Hubert Burda Media

The draw to meteorite in watches

More than just stray rocks from outer space, meteorite has long been prized by watchmakers for its novelty and textured appearance.

Whether depicted as a threat to mankind’s earthly existence or romanticised as a shooting star to wish upon, meteorites have long been a source of fascination in popular culture. Its otherworldly origins, coupled with its rarity, lends to its mystery and allure — making it as much a topic of general interest and a sought-after material for decorative use. Over the years, meteorites have been used in ornamentation running the gamut from objets d’art to wearable accessories, such as jewellery and timepieces.

While it’s hard to determine exactly which watch manufacture pioneered the use of meteorite as a form of embellishment in its dials, it is safe to say that this exotic material has been present in the world of haute horlogerie for over three decades. Among the earliest brands to make use of such cosmic rock fragments is Swiss watchmaker Corum, which featured meteorite in its watches from as early as 1986. The first of its creations featured a face crafted from both the Toluca meteorite (which was found in Mexico) and the Devil’s Canyon meteorite (that landed in Arizona), within an 18k white gold case.

However, it was not until later in the 2000s that watches with meteorite dials began making an impact on audiences. This trend was arguably popularised by the 2004 Rolex Cosmograph Daytona Meteorite, which showcased a face made entirely from the well-documented Gibeon meteorite and remains a highly coveted collector’s piece to this date. Of the iron variety, the Gibeon meteorite contains significant quantities of nickel, cobalt and phosphorous, and was first discovered in Namibia by Scottish explorer JE Alexander in 1836.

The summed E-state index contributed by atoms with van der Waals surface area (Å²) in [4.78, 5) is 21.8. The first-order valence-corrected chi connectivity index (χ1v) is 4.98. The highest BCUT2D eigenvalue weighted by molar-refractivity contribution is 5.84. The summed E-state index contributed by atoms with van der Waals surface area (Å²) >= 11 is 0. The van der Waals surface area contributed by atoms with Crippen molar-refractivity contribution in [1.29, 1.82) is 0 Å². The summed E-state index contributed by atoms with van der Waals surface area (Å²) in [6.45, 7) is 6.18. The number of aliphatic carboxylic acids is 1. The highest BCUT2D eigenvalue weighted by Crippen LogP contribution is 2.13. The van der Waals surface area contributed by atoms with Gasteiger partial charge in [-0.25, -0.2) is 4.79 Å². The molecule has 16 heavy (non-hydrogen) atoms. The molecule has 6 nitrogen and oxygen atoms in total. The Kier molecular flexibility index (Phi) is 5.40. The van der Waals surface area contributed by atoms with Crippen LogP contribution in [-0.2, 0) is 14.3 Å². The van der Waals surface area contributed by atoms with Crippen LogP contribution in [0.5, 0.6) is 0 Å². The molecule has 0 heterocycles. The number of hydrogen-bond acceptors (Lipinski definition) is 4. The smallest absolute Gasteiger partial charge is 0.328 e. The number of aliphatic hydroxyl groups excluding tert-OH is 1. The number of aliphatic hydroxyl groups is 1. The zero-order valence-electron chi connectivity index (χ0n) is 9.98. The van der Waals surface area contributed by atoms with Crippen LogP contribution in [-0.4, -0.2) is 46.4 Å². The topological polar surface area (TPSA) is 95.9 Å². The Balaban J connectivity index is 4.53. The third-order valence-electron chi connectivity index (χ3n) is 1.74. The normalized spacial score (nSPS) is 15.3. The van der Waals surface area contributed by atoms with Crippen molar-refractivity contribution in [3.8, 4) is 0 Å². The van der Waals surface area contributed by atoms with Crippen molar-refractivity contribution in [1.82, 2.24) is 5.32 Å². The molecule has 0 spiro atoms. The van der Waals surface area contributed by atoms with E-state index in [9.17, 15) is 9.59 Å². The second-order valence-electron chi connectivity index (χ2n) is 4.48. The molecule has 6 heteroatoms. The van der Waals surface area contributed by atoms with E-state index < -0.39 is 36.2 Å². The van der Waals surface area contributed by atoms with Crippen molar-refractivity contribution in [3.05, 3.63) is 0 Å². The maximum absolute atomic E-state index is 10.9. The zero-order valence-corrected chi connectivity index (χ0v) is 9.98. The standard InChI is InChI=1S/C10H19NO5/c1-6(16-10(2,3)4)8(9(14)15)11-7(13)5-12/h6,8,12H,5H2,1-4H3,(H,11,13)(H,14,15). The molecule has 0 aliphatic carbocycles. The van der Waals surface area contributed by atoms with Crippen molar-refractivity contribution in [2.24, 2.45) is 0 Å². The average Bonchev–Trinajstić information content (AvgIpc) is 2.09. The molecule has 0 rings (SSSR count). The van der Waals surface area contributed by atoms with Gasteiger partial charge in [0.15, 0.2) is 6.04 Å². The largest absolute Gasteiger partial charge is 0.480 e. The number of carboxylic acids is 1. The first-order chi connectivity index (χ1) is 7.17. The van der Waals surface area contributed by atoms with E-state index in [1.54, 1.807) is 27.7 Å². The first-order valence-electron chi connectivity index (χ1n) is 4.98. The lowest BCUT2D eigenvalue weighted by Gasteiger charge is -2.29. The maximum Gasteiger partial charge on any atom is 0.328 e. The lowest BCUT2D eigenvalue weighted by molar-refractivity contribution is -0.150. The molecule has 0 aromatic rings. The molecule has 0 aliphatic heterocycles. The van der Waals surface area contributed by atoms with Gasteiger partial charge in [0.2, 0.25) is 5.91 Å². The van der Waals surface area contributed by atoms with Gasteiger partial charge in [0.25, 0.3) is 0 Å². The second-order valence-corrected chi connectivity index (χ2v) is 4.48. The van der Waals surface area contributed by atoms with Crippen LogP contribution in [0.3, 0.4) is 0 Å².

In the last decade — particularly the last couple of years — many more watchmakers have taken to incorporating fragments from other meteorites in its horological creations. In 2015 alone, Parmigiani Fleurier introduced it on the dial of its Tonda 1950 Special Edition Meteorite; Zenith presented the Muonionalusta asteroid (found in a region located 140km from the Arctic Circle, in between Sweden and Finland) in its Pilot Type 20 Hommage à Louis Blériot watch; and Jaeger-LeCoultre gave its Master Calendar timepiece the meteorite treatment, using fragments of a meteorite discovered and officially registered in Sweden.

This year, the trend continues with the Rotonde de Cartier Earth and Moon from French Maison Cartier getting a meteorite dial edition; De Bethune’s unique version of its Dream Watch with a chassis crafted entirely from a meteorite fragment that fell 4,000 years ago in Campo del Cielo, Argentina; Omega’s Speedmaster Grey Side Of The Moon “Meteorite” watch, which includes slivers of the Gibeon meteorite; and Louis Moinet’s double tourbillon Sideralis featuring debris from three different meteorites (the Jiddat al Harasis 479, which originated from Mars and was found in Oman; the Sahara 99555 that landed in the Sahara in 1999; and the lunar meteorite Dhofar 459, also found in Oman). In addition, Jaeger-LeCoultre introduced the option of a meteorite dial under its Atelier Reverso customisation service.

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